In essence, these children—and their developing brains—have been “wired” from an early to memorize and retrieve “facts” on-demand but not to think or reason. Indeed, it is likely that the kind of learning that fosters these skills—namely, intuitive parenting —has been displaced by parenting and teaching styles that overemphasize “teaching to the test,” and treat developing young minds as if they are computer “hard drives” to be inscribed using rote memorization.
Unfortunately, the reported decline in thinking ability is occurring at a time when there are increasing shortages of qualified candidates for jobs in science, technology, engineering, and mathematics (STEM). Indeed, a young adult whose brain has been “wired” to be innovative, think critically, and problem-solve is at a tremendous competitive advantage in today’s increasingly complex and competitive world.
Because of this, parents should consciously seek to foster independence, problem-solving, critical thinking, and reasoning in their young children. This can be done by implementing an intuitive developmental “dance” between parents and their developing children; which provides everything needed to foster and nurture proper brain development and automatically yields hundreds of thousands of learning opportunities during critical learning periods.
It is vital to bear in mind that the acquisition of problem-solving skills is the direct result of children’s immature, incomplete, and often incorrect attempts to engage with the world that trigger authentic feedback and consequences. Rather than being psychologically damaging events, a child’s unsuccessful attempts are actually opportunities for them to learn persistence and resilience—as well as how to think when things don’t work out quite as they hoped. Indeed, “failure” and overcoming failure are essential events that trigger that neurological development that underpins thinking ability: Opportunities for a child to try—and to fail and then try again—are a crucial part of learning and brain development and should be sought out rather than avoided.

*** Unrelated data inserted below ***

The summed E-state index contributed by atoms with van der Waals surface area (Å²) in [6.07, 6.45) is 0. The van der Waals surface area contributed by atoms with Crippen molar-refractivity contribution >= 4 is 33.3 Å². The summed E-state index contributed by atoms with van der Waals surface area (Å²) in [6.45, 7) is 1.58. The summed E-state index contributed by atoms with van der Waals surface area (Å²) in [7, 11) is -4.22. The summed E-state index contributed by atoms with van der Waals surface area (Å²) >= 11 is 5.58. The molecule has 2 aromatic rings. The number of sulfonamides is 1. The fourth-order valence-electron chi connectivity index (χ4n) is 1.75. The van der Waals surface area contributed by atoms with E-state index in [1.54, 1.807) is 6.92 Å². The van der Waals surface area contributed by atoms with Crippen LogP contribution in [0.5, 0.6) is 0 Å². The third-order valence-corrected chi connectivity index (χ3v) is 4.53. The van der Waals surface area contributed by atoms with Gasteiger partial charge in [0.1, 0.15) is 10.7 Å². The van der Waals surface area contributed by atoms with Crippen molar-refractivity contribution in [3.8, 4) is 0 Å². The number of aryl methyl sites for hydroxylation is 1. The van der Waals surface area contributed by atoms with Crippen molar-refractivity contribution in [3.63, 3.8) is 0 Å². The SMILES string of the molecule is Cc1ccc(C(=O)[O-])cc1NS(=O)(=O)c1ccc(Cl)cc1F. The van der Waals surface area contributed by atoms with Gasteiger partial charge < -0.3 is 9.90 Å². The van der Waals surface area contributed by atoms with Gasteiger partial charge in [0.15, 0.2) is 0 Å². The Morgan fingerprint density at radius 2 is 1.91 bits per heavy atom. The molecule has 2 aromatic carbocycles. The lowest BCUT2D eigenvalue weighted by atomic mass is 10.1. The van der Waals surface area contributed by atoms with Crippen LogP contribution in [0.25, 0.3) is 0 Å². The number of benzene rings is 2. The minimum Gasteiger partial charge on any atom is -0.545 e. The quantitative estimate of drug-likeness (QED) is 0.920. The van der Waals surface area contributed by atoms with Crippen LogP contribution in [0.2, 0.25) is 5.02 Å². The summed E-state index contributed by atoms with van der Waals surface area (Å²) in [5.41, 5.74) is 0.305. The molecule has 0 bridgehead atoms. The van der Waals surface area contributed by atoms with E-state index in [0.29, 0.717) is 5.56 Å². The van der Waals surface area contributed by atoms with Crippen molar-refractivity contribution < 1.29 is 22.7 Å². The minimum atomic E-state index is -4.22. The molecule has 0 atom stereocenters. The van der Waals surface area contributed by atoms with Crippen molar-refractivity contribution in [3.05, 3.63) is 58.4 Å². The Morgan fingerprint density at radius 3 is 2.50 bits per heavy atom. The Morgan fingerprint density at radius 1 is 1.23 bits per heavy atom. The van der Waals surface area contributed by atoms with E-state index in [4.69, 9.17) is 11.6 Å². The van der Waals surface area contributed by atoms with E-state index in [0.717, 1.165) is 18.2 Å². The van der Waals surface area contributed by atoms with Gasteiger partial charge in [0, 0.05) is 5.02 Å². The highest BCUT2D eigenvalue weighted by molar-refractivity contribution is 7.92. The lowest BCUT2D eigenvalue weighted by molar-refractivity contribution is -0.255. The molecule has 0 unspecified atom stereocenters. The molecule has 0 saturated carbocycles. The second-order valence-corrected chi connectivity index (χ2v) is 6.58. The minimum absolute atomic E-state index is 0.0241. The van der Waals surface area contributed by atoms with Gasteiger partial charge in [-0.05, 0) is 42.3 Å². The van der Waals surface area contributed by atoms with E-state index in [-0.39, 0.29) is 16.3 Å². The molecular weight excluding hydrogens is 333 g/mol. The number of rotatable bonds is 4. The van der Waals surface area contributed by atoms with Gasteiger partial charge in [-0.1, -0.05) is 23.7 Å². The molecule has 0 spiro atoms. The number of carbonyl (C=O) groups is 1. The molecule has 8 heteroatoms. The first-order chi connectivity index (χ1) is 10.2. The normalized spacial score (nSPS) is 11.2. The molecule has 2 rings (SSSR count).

It is time to rethink early childhood priorities—and refocus our efforts as parents and as teachers—to emphasize critical thinking and problem-solving and to abandon misguided attempts to induce pseudo-learning using “baby genius” products and “teaching to the test” educational materials. In the long run, short-term “tricks” that artificially—and temporarily—boost test scores are no match for intuitive parenting and effective teaching; which convey a lifelong competitive advantage by providing a solid foundation for critical thinking and problem-solving.
1. Douglas Belkin, “Test Finds College Graduates Lack Skills for White-Collar Jobs,” Wall Street Journal, January 16, 2015, http://www.wsj.com/articles/test - nds-many-students-ill-prepared-to-enter-work-force-1421432744.
2. Richard Arum and Josipa Roksa, Academically Adrift: Limited Learning on College Campuses (Chicago: University of Chicago Press, 2011).
3. “A Lack of Rigor Leaves Students ‘Adrift’ in College,” Morning Edition, NPR, February 9, 2011, http://www.npr.org/2011/02/09/133310978/in-college -a-lack-of-rigor-leaves-students-adrift.
4. Stephen M. Camarata (2015). The Intuitive Parent. New York: Current/Penguin/Random House.